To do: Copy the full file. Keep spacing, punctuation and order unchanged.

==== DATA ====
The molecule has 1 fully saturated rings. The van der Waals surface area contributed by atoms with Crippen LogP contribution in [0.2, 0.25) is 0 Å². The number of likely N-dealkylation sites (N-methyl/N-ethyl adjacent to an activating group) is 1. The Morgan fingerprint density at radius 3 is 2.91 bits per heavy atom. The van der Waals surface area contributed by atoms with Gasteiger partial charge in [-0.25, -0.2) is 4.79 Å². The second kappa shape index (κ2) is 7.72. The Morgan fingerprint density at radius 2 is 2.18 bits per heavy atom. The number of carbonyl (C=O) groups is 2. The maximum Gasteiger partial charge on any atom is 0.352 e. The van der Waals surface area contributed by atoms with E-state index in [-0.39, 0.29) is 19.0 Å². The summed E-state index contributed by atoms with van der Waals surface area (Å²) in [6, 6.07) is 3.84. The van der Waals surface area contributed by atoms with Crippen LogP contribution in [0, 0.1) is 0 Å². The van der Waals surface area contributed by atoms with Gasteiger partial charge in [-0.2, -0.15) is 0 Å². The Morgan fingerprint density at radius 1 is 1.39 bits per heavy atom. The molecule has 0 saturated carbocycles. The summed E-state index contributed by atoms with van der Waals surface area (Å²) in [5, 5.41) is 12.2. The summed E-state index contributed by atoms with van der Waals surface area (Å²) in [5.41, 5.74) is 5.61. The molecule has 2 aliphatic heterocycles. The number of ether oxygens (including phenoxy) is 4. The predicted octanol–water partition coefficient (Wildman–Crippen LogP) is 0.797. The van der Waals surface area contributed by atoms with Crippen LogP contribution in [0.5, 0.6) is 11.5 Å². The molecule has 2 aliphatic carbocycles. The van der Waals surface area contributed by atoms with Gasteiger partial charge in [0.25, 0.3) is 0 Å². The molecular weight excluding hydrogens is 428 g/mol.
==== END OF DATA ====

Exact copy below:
The molecule has 1 fully saturated rings. The van der Waals surface area contributed by atoms with Crippen LogP contribution in [0.2, 0.25) is 0 Å². The number of likely N-dealkylation sites (N-methyl/N-ethyl adjacent to an activating group) is 1. The Morgan fingerprint density at radius 3 is 2.91 bits per heavy atom. The van der Waals surface area contributed by atoms with Gasteiger partial charge in [-0.25, -0.2) is 4.79 Å². The second kappa shape index (κ2) is 7.72. The Morgan fingerprint density at radius 2 is 2.18 bits per heavy atom. The number of carbonyl (C=O) groups is 2. The maximum Gasteiger partial charge on any atom is 0.352 e. The van der Waals surface area contributed by atoms with E-state index in [-0.39, 0.29) is 19.0 Å². The summed E-state index contributed by atoms with van der Waals surface area (Å²) in [6, 6.07) is 3.84. The van der Waals surface area contributed by atoms with Crippen LogP contribution in [0, 0.1) is 0 Å². The van der Waals surface area contributed by atoms with Gasteiger partial charge in [-0.2, -0.15) is 0 Å². The Morgan fingerprint density at radius 1 is 1.39 bits per heavy atom. The molecule has 0 saturated carbocycles. The summed E-state index contributed by atoms with van der Waals surface area (Å²) in [5, 5.41) is 12.2. The summed E-state index contributed by atoms with van der Waals surface area (Å²) in [5.41, 5.74) is 5.61. The molecule has 2 aliphatic heterocycles. The number of ether oxygens (including phenoxy) is 4. The predicted octanol–water partition coefficient (Wildman–Crippen LogP) is 0.797. The van der Waals surface area contributed by atoms with Crippen LogP contribution in [0.5, 0.6) is 11.5 Å². The molecule has 2 aliphatic carbocycles. The van der Waals surface area contributed by atoms with Gasteiger partial charge in [0.25, 0.3) is 0 Å². The molecular weight excluding hydrogens is 428 g/mol.